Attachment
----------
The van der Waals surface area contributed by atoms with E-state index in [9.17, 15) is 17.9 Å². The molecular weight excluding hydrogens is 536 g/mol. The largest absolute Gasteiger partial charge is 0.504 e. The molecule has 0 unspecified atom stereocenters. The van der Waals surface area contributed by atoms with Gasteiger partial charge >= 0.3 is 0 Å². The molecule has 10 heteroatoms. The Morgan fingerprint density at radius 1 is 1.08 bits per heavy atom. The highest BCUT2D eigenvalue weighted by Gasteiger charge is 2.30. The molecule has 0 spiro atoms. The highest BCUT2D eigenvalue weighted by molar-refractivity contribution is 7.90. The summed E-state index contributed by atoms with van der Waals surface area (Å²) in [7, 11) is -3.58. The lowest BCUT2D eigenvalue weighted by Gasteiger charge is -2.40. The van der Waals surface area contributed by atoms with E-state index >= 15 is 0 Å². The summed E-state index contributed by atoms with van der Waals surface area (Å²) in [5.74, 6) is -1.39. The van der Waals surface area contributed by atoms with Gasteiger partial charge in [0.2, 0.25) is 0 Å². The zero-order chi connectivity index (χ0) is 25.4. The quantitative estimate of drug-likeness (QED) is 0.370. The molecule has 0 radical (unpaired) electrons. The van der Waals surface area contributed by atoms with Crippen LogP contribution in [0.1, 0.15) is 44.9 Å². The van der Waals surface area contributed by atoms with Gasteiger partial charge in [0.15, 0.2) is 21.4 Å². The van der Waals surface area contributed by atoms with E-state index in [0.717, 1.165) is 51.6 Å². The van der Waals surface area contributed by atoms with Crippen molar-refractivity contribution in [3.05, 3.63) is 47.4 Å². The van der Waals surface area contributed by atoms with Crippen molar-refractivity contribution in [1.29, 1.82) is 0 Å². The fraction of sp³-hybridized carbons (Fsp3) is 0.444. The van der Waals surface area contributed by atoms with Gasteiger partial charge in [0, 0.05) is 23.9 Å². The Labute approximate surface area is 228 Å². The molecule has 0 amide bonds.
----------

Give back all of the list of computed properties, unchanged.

The van der Waals surface area contributed by atoms with E-state index in [9.17, 15) is 17.9 Å². The molecular weight excluding hydrogens is 536 g/mol. The largest absolute Gasteiger partial charge is 0.504 e. The molecule has 0 unspecified atom stereocenters. The van der Waals surface area contributed by atoms with Gasteiger partial charge >= 0.3 is 0 Å². The molecule has 10 heteroatoms. The Morgan fingerprint density at radius 1 is 1.08 bits per heavy atom. The highest BCUT2D eigenvalue weighted by Gasteiger charge is 2.30. The molecule has 0 spiro atoms. The highest BCUT2D eigenvalue weighted by molar-refractivity contribution is 7.90. The summed E-state index contributed by atoms with van der Waals surface area (Å²) in [7, 11) is -3.58. The lowest BCUT2D eigenvalue weighted by Gasteiger charge is -2.40. The van der Waals surface area contributed by atoms with E-state index >= 15 is 0 Å². The summed E-state index contributed by atoms with van der Waals surface area (Å²) in [5.74, 6) is -1.39. The van der Waals surface area contributed by atoms with Gasteiger partial charge in [0.2, 0.25) is 0 Å². The zero-order chi connectivity index (χ0) is 25.4. The quantitative estimate of drug-likeness (QED) is 0.370. The molecule has 0 radical (unpaired) electrons. The van der Waals surface area contributed by atoms with Crippen LogP contribution in [0.1, 0.15) is 44.9 Å². The van der Waals surface area contributed by atoms with Gasteiger partial charge in [0.15, 0.2) is 21.4 Å². The van der Waals surface area contributed by atoms with E-state index in [0.717, 1.165) is 51.6 Å². The van der Waals surface area contributed by atoms with Crippen molar-refractivity contribution in [3.05, 3.63) is 47.4 Å². The van der Waals surface area contributed by atoms with Crippen molar-refractivity contribution in [1.29, 1.82) is 0 Å². The fraction of sp³-hybridized carbons (Fsp3) is 0.444. The van der Waals surface area contributed by atoms with Gasteiger partial charge in [0, 0.05) is 23.9 Å². The Labute approximate surface area is 228 Å². The molecule has 0 amide bonds.